Loading...
  • 20th century
  • While anti-Asian racism was embedded in U.S. politics and culture in the early 20th century, Indians were also racialized for their anticolonialism, with U.S. officials, casting them as a "Hindu" menace, pushing for Western imperial expansion abroad. (wikipedia.org)
  • Carolina
  • This stunned and floored me, we have artifacts that predate modern civilization by about 4,000 years here in the USA, and in North Carolina no less! (abovetopsecret.com)
  • Mark R. Plane is a Ph.D. candidate in the Department of Anthropology at the University of North Carolina at Chapel Hill. (ua.edu)
  • origin
  • A thorough examination of artifacts used by Native Americans, whether of Euro-American or Native origin, this volume provides a clear view of the realities of the economic and social interactions between Native groups and the expanding Euro-American population and the engagement of these Native groups in determining their own fate. (ua.edu)
  • In the present study we show, by using mitochondrial DNA (mtDNA) polymorphism, major participation of matrilineages of taurus origin in the American Zebu purebred origin, i.e., 79, 73 and 100% for the Nellore, Gyr and Brahman breeds, respectively. (scielo.br)
  • These results suggest that a large proportion of American Zebu matrilineages were derived by backcrossing 'native' females of taurine B. taurus origin to bulls imported from the Indian continent carrying B. indicus mitochondrial genotypes. (scielo.br)
  • Slavery
  • The American Civil War, while primarily fought over the issue of slavery, also restored the Union by settling the issues of nullification and secession and strengthened the role of the Federal government. (dymocks.com.au)
  • The end of the slave trade and the decline of slavery in the North did not break these ties. (democracynow.org)
  • Salvador
  • and (3) all New World events as recorded in the Book of Mormon took place in the geographic area of Mesoamerica (from Mexico City on the north to the western borders of Honduras and El Salvador on the south). (bmaf.org)
  • Siberia
  • They were long presumed to be American Indians from Siberia, but recent research by anthropologists have revealed many similarities with the big game hunters of Western Europe. (accessgenealogy.com)
  • The traditional theory held that the first Americans crossed the land bridge from Siberia to Alaska around 11,500 years ago and followed an 'ice-free corridor' between two large Canadian ice sheets (the Laurentide and Cordilleran) to reach unglaciated lands to the south. (meta-religion.com)
  • A coastal migration route is now gaining more acceptance, rather than the older view of small bands moving on foot across the middle of the land bridge between Siberia and Alaska and into the continents. (meta-religion.com)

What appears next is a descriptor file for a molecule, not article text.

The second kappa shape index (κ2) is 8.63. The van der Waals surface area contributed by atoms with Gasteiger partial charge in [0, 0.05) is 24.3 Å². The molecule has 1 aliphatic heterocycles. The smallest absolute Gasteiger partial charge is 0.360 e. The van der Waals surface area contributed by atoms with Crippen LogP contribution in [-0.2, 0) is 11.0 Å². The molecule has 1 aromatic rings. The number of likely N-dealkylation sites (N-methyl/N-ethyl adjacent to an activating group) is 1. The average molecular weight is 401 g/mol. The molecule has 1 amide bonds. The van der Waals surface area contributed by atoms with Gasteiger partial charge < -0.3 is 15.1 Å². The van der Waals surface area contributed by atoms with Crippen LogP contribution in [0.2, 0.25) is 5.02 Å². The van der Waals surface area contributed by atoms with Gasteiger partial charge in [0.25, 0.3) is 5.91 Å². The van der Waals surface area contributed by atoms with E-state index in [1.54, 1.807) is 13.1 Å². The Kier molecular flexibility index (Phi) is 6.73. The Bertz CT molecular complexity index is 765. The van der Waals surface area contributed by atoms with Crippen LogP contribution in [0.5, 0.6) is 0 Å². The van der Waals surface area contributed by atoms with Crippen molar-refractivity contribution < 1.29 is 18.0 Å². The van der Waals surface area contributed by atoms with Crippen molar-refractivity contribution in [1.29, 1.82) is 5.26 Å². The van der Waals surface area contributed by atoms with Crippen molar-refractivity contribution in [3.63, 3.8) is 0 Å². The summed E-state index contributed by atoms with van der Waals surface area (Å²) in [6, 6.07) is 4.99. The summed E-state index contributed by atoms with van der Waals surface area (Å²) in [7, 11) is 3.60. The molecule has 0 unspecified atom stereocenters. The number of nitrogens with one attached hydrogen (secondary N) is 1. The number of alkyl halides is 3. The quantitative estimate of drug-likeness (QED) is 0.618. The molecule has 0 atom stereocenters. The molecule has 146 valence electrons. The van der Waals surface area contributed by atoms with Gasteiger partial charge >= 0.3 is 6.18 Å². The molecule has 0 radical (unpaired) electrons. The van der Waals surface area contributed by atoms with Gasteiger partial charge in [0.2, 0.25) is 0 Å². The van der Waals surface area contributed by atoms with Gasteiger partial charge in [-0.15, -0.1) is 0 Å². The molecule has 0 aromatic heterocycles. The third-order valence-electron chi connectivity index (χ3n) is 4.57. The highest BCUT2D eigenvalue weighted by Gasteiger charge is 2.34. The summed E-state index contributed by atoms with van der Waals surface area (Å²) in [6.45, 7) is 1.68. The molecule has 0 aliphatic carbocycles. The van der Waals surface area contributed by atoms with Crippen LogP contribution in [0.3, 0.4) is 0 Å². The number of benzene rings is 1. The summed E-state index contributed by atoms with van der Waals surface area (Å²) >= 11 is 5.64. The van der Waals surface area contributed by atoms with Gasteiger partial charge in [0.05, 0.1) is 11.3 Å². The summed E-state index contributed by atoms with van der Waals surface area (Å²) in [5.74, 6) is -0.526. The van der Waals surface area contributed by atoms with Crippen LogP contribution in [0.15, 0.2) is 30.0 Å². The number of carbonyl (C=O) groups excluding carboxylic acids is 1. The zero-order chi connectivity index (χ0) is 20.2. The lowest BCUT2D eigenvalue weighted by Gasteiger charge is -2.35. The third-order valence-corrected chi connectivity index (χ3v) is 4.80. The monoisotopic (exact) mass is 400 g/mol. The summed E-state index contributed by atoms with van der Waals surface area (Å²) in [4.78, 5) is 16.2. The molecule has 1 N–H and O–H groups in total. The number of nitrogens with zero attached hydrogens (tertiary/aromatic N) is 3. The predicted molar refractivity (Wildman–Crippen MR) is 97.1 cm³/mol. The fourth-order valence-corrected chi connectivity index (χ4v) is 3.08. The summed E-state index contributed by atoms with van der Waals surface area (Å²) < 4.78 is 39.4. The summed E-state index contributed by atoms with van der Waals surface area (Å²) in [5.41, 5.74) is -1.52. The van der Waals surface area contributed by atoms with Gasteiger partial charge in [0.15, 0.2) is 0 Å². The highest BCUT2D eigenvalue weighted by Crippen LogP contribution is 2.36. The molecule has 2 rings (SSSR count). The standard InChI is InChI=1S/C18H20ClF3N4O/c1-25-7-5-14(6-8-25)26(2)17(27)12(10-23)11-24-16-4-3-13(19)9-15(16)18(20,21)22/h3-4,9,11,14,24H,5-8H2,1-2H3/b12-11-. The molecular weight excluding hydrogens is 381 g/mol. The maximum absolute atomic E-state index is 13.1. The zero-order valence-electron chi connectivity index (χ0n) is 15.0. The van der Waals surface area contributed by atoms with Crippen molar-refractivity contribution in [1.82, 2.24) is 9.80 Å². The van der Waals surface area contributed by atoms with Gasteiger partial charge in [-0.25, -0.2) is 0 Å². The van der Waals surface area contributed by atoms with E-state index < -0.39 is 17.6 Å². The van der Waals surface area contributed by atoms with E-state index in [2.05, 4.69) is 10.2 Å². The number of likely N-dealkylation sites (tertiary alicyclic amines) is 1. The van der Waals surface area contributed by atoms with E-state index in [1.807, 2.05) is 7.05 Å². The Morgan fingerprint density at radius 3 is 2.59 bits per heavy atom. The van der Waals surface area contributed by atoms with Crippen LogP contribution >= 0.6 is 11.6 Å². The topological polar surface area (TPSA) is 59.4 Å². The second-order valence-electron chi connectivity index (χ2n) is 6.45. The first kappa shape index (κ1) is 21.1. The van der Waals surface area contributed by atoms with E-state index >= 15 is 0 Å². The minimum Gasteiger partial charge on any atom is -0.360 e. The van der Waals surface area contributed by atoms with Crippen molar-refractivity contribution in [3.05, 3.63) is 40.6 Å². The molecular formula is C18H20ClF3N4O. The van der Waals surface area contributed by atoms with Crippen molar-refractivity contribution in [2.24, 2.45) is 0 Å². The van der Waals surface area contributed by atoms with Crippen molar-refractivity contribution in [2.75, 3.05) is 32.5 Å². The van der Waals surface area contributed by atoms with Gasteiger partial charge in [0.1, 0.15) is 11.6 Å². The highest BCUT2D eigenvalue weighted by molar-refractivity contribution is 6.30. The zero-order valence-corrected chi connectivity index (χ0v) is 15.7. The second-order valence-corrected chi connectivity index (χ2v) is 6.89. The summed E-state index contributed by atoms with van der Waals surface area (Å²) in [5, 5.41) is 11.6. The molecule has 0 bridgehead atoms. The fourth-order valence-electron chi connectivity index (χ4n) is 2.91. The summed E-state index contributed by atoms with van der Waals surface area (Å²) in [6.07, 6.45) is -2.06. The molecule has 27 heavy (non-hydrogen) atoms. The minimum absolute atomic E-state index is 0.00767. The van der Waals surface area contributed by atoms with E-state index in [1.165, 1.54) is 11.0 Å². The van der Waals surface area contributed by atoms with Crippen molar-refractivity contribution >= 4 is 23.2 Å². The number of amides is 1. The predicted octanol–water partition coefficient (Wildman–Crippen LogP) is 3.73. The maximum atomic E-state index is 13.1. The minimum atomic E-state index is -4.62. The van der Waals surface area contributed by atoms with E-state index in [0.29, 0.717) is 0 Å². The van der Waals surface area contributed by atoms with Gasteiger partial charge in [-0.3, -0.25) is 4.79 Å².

• struggle
  • The last quarter of the 18th century was a period of extensive political, economic, and social change in North America, as the continent-wide struggle between European superpowers waned. (ua.edu)
  • world's
  • Over the past decade, from British Columbia to New Mexico, the world's most rapid deforestation has been underway in the North American west, with an average of nearly six million acres of forest lost per year - roughly double the three million acres per year rate in Brazil. (blogspot.com)
  • Immigration
  • More than just creating an ethnic cauldron of arguably incompatible cultures which may boil over into violence one day, the U.S. 1965 Immigration Act has seriously eroded the quality of the American labor force. (truthinmedia.org)
  • Indian immigration began in the mid-19th century, with more than two thousand Indian Sikhs living in the United States, primarily on the West Coast, by the end of the century. (wikipedia.org)
  • Plains
  • A Hidden America, Children of the Plains. (tahtonka.com)
  • Against anyone's expectations, including his own, Randy has become the face of local resistance to the Keystone XL pipeline, the massive project aimed at bringing oil from the tar-sands moonscape of Alberta, down through the heart of the American plains, to refineries on the Gulf coast of Texas. (readersupportednews.org)
  • Diversity
  • Illustrating the diversity of Native adaptations in an increasingly hostile and marginalized world, this volume is continental in scope-ranging from Connecticut to the Carolinas, and westward through Texas and Colorado. (ua.edu)
  • Nations
  • Later, Native Americans in Canada began to refer to themselves as First Nations. (britannica.com)
  • American surveyors set up their own astronomical station nearby, and the two nations thus here divided the landscape along the forty-ninth parallel after the Napoleonic wars. (utne.com)
  • world
  • It is also located right next to Asia it is one of the biggest continents in the world where is Europe located? (answers.com)
  • So extensive were the cumulative effects of these modifications that it may be said that the general consequence of the Indian occupation of the New World was to replace forested land with grassland or savannah, or, where the forest persisted, to open it up and free it from underbrush. (blogspot.com)
  • Because such a stupefied population is easier to subjugate by the elite's financial shackles than would be the free-spirited, free-thinking, patriotic, enterprising Americans who had made this country the envy of the world. (truthinmedia.org)